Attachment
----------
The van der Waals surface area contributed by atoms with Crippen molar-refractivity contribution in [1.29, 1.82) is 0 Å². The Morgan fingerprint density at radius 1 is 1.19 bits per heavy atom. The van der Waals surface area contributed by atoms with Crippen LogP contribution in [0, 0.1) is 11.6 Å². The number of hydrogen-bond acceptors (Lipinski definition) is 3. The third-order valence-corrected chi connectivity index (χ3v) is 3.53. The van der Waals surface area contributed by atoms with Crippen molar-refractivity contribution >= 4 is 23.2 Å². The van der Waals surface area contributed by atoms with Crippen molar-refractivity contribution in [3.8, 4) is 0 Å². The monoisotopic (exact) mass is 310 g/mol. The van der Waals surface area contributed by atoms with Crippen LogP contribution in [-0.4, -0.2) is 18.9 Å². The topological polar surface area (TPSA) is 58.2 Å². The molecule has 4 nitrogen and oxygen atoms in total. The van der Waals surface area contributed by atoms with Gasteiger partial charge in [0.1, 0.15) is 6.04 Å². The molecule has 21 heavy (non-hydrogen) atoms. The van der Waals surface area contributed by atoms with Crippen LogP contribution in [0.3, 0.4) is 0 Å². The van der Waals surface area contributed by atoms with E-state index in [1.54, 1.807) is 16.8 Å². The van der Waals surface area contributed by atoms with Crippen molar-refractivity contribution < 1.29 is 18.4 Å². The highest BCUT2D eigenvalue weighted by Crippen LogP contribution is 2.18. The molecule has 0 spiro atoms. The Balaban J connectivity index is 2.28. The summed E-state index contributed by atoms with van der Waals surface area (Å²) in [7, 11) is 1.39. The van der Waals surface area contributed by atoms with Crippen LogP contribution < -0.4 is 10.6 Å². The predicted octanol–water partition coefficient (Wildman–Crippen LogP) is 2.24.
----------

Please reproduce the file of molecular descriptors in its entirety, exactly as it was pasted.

The van der Waals surface area contributed by atoms with Crippen molar-refractivity contribution in [1.29, 1.82) is 0 Å². The Morgan fingerprint density at radius 1 is 1.19 bits per heavy atom. The van der Waals surface area contributed by atoms with Crippen LogP contribution in [0, 0.1) is 11.6 Å². The number of hydrogen-bond acceptors (Lipinski definition) is 3. The third-order valence-corrected chi connectivity index (χ3v) is 3.53. The van der Waals surface area contributed by atoms with Crippen molar-refractivity contribution >= 4 is 23.2 Å². The van der Waals surface area contributed by atoms with Crippen molar-refractivity contribution in [3.8, 4) is 0 Å². The monoisotopic (exact) mass is 310 g/mol. The van der Waals surface area contributed by atoms with Crippen LogP contribution in [-0.4, -0.2) is 18.9 Å². The topological polar surface area (TPSA) is 58.2 Å². The molecule has 4 nitrogen and oxygen atoms in total. The van der Waals surface area contributed by atoms with Gasteiger partial charge in [0.1, 0.15) is 6.04 Å². The molecule has 21 heavy (non-hydrogen) atoms. The van der Waals surface area contributed by atoms with Crippen LogP contribution in [0.3, 0.4) is 0 Å². The van der Waals surface area contributed by atoms with E-state index in [1.54, 1.807) is 16.8 Å². The van der Waals surface area contributed by atoms with Crippen molar-refractivity contribution < 1.29 is 18.4 Å². The highest BCUT2D eigenvalue weighted by Crippen LogP contribution is 2.18. The molecule has 0 spiro atoms. The Balaban J connectivity index is 2.28. The summed E-state index contributed by atoms with van der Waals surface area (Å²) in [7, 11) is 1.39. The van der Waals surface area contributed by atoms with Crippen LogP contribution < -0.4 is 10.6 Å². The predicted octanol–water partition coefficient (Wildman–Crippen LogP) is 2.24.